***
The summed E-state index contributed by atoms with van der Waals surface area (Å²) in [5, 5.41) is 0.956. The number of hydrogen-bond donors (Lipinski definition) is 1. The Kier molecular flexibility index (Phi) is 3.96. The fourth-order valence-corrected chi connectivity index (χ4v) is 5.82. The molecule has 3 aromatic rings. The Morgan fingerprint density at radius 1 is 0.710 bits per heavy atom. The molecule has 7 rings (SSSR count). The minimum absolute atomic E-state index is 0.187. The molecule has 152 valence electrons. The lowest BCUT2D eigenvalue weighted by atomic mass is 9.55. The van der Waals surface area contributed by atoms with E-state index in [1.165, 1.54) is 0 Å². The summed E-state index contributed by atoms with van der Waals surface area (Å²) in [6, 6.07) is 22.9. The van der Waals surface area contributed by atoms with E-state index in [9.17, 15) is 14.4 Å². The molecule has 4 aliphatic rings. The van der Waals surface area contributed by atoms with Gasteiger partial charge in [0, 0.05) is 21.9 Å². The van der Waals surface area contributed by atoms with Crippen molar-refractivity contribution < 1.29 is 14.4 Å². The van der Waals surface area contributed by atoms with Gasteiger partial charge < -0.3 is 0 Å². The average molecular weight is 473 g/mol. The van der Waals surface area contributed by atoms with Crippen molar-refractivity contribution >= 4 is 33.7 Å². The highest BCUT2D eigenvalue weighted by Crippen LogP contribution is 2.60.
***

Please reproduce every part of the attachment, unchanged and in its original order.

The summed E-state index contributed by atoms with van der Waals surface area (Å²) in [5, 5.41) is 0.956. The number of hydrogen-bond donors (Lipinski definition) is 1. The Kier molecular flexibility index (Phi) is 3.96. The fourth-order valence-corrected chi connectivity index (χ4v) is 5.82. The molecule has 3 aromatic rings. The Morgan fingerprint density at radius 1 is 0.710 bits per heavy atom. The molecule has 7 rings (SSSR count). The minimum absolute atomic E-state index is 0.187. The molecule has 152 valence electrons. The lowest BCUT2D eigenvalue weighted by atomic mass is 9.55. The van der Waals surface area contributed by atoms with E-state index in [1.165, 1.54) is 0 Å². The summed E-state index contributed by atoms with van der Waals surface area (Å²) in [6, 6.07) is 22.9. The van der Waals surface area contributed by atoms with E-state index in [9.17, 15) is 14.4 Å². The molecule has 4 aliphatic rings. The van der Waals surface area contributed by atoms with Gasteiger partial charge in [0, 0.05) is 21.9 Å². The van der Waals surface area contributed by atoms with Crippen molar-refractivity contribution < 1.29 is 14.4 Å². The van der Waals surface area contributed by atoms with Gasteiger partial charge < -0.3 is 0 Å². The average molecular weight is 473 g/mol. The van der Waals surface area contributed by atoms with Crippen molar-refractivity contribution >= 4 is 33.7 Å². The highest BCUT2D eigenvalue weighted by Crippen LogP contribution is 2.60.